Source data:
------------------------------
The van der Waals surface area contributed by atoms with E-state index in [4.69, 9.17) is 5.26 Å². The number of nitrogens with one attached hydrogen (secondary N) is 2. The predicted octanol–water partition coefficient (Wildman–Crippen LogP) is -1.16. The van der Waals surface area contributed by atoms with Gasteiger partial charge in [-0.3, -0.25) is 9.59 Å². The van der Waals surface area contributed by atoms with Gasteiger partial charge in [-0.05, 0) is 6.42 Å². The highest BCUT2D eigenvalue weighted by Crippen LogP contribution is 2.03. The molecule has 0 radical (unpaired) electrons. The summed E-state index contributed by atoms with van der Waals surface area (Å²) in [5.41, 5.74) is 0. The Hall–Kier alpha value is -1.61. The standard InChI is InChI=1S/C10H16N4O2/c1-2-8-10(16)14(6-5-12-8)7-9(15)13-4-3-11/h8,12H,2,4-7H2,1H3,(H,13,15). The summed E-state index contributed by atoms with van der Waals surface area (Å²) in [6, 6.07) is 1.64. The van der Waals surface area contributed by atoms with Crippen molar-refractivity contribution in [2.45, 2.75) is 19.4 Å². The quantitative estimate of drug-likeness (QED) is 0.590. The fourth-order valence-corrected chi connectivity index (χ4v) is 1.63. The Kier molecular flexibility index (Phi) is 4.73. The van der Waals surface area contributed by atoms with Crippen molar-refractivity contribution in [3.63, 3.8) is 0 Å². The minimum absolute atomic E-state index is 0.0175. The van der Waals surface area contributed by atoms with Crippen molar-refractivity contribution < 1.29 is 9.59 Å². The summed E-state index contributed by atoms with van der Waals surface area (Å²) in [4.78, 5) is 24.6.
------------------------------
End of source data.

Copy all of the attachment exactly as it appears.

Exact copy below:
The van der Waals surface area contributed by atoms with E-state index in [4.69, 9.17) is 5.26 Å². The number of nitrogens with one attached hydrogen (secondary N) is 2. The predicted octanol–water partition coefficient (Wildman–Crippen LogP) is -1.16. The van der Waals surface area contributed by atoms with Gasteiger partial charge in [-0.3, -0.25) is 9.59 Å². The van der Waals surface area contributed by atoms with Gasteiger partial charge in [-0.05, 0) is 6.42 Å². The highest BCUT2D eigenvalue weighted by Crippen LogP contribution is 2.03. The molecule has 0 radical (unpaired) electrons. The summed E-state index contributed by atoms with van der Waals surface area (Å²) in [5.41, 5.74) is 0. The Hall–Kier alpha value is -1.61. The standard InChI is InChI=1S/C10H16N4O2/c1-2-8-10(16)14(6-5-12-8)7-9(15)13-4-3-11/h8,12H,2,4-7H2,1H3,(H,13,15). The summed E-state index contributed by atoms with van der Waals surface area (Å²) in [6, 6.07) is 1.64. The van der Waals surface area contributed by atoms with Crippen molar-refractivity contribution in [2.45, 2.75) is 19.4 Å². The quantitative estimate of drug-likeness (QED) is 0.590. The fourth-order valence-corrected chi connectivity index (χ4v) is 1.63. The Kier molecular flexibility index (Phi) is 4.73. The van der Waals surface area contributed by atoms with Crippen molar-refractivity contribution in [3.63, 3.8) is 0 Å². The minimum absolute atomic E-state index is 0.0175. The van der Waals surface area contributed by atoms with Crippen molar-refractivity contribution < 1.29 is 9.59 Å². The summed E-state index contributed by atoms with van der Waals surface area (Å²) in [4.78, 5) is 24.6.